At the heart of the works of Conroy and Thompson is the implicit understanding that Americans used republican ideology both to legitimize the Revolution and to carry on following its successful conclusion. Great debates took place in Philadelphia and Boston about the meaning of republicanism and the manner in which this nation should be run. Similar debates, though not as publicized, occurred in tap-rooms across the country. Indeed political debate dominated much of the conversation occurring within the walls of rural taverns on the Western Reserve.

During the early Republic period of American history, politics transformed from an elite-controlled system of deference into one where politicians actively pursued votes. Political candidates recognized the importance of the tavern and harnessed its political activism through patronage of explicitly partisan public houses. Taverns were identified not only by reputation for strong drink, but also by the political backing of its owner. Scanning the Cleveland area newspapers from the first forty years of the nineteenth century demonstrates this partisan nature. Dunham Tavern, now an historic museum, gained notoriety as a Whig stronghold in Cuyahoga County. Rufus Dunham, its proprietor, held various Whig meetings and elections there, adamantly supporting Harrison in his bid for the presidency in 1840. Whig meetings important enough to garner newspaper coverage were also held at the Ohio House, Alonzo Pangburn’s Tavern, Billings’ Tavern, and Hildreth’s. Although traditionally a Whig stronghold opposition parties did warrant some consideration on the Western Reserve as the Franklin House hosted meetings of the Democratic Republicans during the same electoral period.[5. Historic Sites of Cleveland: Hotels and Taverns, (Columbus: The Ohio Historical Records Survey Project, 1942).]

Famed traveler Alexis de Tocqueville recognized these moments declaring that “in the West a candidate must go and harangue his partisans in the public places, and drink with them in the taverns.”[6. Alexis de Tocqueville, Journey to America, trans. George Lawrence, ed. J.P. Mayer. (Garden City: Anchor Books, 1971).] Over glasses of whiskey and beer, politicians lobbied for votes from the local populace. The tavern also served as a debating center for more unofficial political action.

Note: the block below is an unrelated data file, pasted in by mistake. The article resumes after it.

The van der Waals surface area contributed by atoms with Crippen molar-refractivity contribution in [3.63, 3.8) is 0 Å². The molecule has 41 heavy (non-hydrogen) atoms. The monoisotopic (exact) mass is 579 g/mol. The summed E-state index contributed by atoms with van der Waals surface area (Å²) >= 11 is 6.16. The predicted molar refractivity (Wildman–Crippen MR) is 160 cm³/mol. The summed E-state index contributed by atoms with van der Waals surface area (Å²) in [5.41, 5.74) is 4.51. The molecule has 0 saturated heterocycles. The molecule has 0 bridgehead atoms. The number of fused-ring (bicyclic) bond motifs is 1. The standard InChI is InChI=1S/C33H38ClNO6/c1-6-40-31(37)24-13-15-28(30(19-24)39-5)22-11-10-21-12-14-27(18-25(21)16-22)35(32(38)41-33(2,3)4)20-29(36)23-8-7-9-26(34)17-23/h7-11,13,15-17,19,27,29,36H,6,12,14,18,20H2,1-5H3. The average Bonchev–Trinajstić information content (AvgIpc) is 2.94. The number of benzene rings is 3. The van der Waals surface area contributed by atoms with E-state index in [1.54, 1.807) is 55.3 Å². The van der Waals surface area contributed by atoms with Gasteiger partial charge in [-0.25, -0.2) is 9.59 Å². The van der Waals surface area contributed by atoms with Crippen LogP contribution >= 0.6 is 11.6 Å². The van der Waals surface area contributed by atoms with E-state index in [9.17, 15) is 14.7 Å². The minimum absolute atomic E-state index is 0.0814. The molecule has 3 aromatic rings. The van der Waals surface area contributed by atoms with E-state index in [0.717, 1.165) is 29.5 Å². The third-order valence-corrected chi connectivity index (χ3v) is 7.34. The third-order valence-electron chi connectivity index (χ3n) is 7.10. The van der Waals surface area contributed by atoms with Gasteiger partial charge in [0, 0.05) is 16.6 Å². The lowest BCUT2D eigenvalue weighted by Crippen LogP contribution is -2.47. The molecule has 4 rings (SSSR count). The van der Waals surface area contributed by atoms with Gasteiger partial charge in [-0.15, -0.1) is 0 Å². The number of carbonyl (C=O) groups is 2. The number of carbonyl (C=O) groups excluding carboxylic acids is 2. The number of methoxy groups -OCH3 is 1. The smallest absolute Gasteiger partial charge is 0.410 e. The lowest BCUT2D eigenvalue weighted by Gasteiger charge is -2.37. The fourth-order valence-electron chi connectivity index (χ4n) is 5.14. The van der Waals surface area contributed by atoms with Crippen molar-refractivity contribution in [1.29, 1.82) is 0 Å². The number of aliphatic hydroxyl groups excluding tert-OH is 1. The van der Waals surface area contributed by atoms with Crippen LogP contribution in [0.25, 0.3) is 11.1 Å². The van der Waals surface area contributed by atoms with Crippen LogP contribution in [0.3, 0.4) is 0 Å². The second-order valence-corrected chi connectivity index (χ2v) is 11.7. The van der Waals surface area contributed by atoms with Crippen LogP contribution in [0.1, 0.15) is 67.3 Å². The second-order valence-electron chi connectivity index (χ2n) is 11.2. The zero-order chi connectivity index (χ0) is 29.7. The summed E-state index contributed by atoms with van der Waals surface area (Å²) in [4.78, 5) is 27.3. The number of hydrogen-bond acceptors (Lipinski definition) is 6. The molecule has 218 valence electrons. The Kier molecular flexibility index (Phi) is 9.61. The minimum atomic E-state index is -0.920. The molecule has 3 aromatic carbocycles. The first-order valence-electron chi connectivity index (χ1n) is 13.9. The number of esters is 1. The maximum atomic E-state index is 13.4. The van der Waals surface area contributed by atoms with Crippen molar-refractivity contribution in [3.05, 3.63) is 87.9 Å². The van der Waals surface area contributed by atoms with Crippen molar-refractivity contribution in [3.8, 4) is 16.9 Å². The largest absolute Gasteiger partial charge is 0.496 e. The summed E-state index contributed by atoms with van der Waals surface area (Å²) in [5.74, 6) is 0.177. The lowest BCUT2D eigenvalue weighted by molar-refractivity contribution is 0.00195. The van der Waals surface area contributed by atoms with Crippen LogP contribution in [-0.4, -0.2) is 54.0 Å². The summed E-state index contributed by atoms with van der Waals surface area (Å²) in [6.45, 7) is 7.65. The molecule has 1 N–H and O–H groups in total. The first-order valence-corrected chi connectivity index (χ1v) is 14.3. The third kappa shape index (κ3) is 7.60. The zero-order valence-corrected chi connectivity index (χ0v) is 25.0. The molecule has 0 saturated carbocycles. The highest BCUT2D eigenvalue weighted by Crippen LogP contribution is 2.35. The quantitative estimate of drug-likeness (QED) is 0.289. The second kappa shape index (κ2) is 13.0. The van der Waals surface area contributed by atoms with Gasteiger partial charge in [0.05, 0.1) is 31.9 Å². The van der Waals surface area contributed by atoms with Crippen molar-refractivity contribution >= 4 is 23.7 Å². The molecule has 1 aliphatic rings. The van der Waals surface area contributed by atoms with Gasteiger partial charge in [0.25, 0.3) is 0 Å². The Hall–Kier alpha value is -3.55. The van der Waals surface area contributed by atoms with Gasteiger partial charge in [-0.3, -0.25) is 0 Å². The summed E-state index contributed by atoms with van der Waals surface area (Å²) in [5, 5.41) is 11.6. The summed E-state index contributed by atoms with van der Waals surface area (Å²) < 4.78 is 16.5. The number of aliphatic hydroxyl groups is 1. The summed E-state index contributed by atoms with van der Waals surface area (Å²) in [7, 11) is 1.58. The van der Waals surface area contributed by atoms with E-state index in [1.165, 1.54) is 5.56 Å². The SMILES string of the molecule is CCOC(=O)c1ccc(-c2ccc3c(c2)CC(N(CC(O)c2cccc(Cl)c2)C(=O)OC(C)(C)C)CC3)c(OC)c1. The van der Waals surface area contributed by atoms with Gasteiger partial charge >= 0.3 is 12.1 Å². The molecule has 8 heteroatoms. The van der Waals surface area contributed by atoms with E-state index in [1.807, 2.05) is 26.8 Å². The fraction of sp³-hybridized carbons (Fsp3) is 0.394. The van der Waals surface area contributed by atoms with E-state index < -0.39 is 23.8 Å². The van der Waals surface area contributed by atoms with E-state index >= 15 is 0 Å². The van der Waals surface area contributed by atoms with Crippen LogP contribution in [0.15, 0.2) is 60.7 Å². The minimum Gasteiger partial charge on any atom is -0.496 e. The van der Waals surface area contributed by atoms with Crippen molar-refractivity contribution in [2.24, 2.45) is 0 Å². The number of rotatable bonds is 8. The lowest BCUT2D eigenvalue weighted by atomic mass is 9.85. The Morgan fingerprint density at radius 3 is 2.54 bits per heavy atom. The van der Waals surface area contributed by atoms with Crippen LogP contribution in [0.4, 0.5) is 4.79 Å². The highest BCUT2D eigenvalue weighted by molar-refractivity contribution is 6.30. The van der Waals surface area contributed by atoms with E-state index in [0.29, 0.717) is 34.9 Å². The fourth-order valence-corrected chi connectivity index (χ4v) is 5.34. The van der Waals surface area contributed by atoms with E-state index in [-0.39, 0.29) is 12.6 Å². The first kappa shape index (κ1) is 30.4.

In recollections written late in his life, Lora Caseof Hudson related a story told by William McClelland, a frequent patron of David Hudson’s tavern that occurred during the early nineteenth century. McClelland, a “witty Irishman”[7. Lora Case, Hudson of Long Ago: Reminiscences (Hudson: The Hudson Library and Historical Society, 1963).] argued about the merits of slavery with fellow bar members. Although the story related by Case is somewhat anecdotal, its purpose is clear. McClelland was a staunch abolitionist and used the tavern as a forum for legitimate discussion of his political and moral beliefs.

Similarly, during the crippling financial Panic of 1837, a unique blend of tavern patrons encountered common ground on a nationally important topic. A group of men, including a local doctor and a traveler, discussed the Panic. The traveler “spoke contemptuously” of the script being circulated in place of currency and proceeded to tear several such notes apart, not realizing that those particular notes belonged his fellow patron the doctor. This brief glimpse into tavern conversation provides insight into political activism of the antebellum period. The traveler was so outraged at the lack of secure national financial institutions that he defaced money owed him.

In another rare insight into tavern conversation, the future of a Brooklyn Township doctor was debated and discussed within the walls of an unnamed tavern. One evening in early 1837, Nathaniel S. Ludington was called into the tavern by two men, one of whom was Abraham Williams. Williams revealed to Ludington that his wife, Ann Williams, had been sexually victimized at the hands of a local physician. Ludington suggested that the problem of the “abuse committed upon the body”[8. Works Progress Administration Professional and Service Division District Four,Annals of Cleveland Court Record Series. Vol. 1, 1837-1850 (Cleveland: Cuyahoga County Archives Survey, 1939), 45-6.] of Mrs. Williams be resolved without attracting unnecessary public attention. The case went to court and Mr. Williams received a monetary settlement from the unnamed doctor with the understanding that no public attention would be given to this occurrence. The importance of this incident cannot be understated. In this instance the tavern was used as a diffusive location where the situation could be calmly discussed and strategy developed to resolve this potentially explosive conflict. Whether or not Ludington and Williams consumed alcohol during their meeting remains unrecorded in the annals of history. Alcohol was, however, an inseparable part of early tavern culture.